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Letter: Solution to roadside parking in suburban Tri-City neighbourhoods? Start by taking it away

Writer believes as the region is expected to see population growth in the years to come, municipalities still have time to fix an ongoing problem by providing car-sharing options.
Vehicles parked along a residential street. | Getty Images

The Editor:

It may seem nonsensical to suggest that we might put an end to residential parking wars, which pit neighbours against one another in an escalating battle over limited roadside parking spaces, by taking some of those spaces away.

I’m talking about adding car-sharing spaces, specifically in low-density neighbourhoods. While this does require reducing the space currently available for personal vehicles — taking parking away — it allows residents to reduce the number of vehicles they need to park.

Parking wars have escalated to news headlines in Burnaby but this problem is not exclusive to Burnaby.

As Metro Vancouver anticipates an additional one million people in the region by 2050, municipalities across the region have increasingly supported densification — for example, through secondary suites — in traditionally single-family neighbourhoods. It might be convenient to point the finger at renters, “monster houses,” or other boogeymen for parking woes, but that doesn’t solve the problem.

If you live close to everything you are far less likely to need multiple vehicles per household than if the nearest "shopping" is a 15-minute walk to the corner store. Adding more people to neighbourhoods where nothing is in walking distance, will mean more of these neighbourhoods run out of places to park. This means more nasty notes left on windshields, more Pylons of Entitlement, and more angry letters to the editor.

If we respond to this the way we’ve always done, we will see more “permit parking only” streets, more parking meters and a generally higher level of stress as municipalities try to find ways to relieve the pressure. Approaches like these are a subtle injustice. They download the responsibility for lifestyle change onto residents, without offering alternatives for people to get where they need to go.

Improved transit service and more connected bike lanes are still badly needed but they won’t solve the problem (just try doing a Costco run on transit). Car sharing fills the demand gap, giving people access to a car when and where they need it. It’s been estimated that every car-share vehicle eliminates between 5 and 11 cars, so the positive impact on parking is dramatic.

In the Mary Hill area of Port Coquitlam where I until recently lived for 20 years, I started to see pockets where this was starting to become a problem as home prices drove the rise in basement suites. More parked cars reduced visibility and in recent years made for a few testy late-night conversations with neighbours.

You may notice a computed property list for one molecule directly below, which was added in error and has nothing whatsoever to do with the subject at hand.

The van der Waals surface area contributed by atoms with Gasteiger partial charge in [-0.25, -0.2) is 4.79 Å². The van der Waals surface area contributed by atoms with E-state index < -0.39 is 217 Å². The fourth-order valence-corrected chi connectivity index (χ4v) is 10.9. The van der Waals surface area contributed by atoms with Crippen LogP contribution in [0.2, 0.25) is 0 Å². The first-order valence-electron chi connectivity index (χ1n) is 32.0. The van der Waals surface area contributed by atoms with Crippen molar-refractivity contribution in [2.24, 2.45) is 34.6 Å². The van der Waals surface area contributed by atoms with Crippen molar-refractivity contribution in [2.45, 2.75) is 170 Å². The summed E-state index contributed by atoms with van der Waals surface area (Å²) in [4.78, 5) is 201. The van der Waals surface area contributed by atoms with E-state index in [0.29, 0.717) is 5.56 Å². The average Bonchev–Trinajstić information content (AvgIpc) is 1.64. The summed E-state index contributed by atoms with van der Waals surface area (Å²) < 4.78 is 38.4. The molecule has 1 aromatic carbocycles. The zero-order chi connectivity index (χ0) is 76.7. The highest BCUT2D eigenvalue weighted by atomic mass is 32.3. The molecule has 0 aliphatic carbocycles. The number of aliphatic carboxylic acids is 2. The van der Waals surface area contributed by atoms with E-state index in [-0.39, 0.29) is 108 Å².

I recently moved to within 10 minutes walking distance of two car-share vehicles and a small-city commercial centre, and discovered that I could happily go completely car-free. My household costs are significantly lower and we make more short trips by walking or cycling. It’s a minor lifestyle adjustment with little to no downside and many benefits.

But too often, the incentives to promote new car-sharing vehicles are aimed at neighbourhoods where parking isn’t a significant problem. Municipalities and developers are natural allies in promoting car-sharing as a way to increase revenues and reduce costs in new medium- or high-density construction projects, but in areas that have an existing oversupply of parking.

If you live in a typical suburban neighbourhood where realistically you just need a car to do anything, take a look down your street. Imagine that every five cars parked were replaced with one, that you could use when you needed it.

What impact would that have on your lifestyle?

Then imagine the alternate scenario: more people move into your neighbourhood, bringing more cars that all need a space to park.

What impact would that have on your lifestyle?

That’s the cost of inaction. Fortunately in the Tri-Cities, we still have time to get ahead of this.

Like any business, car-sharing services are driven by demand. For changes like this to happen, people need to demand it. It might just be that simple.

- Erik Minty, Port Coquitlam

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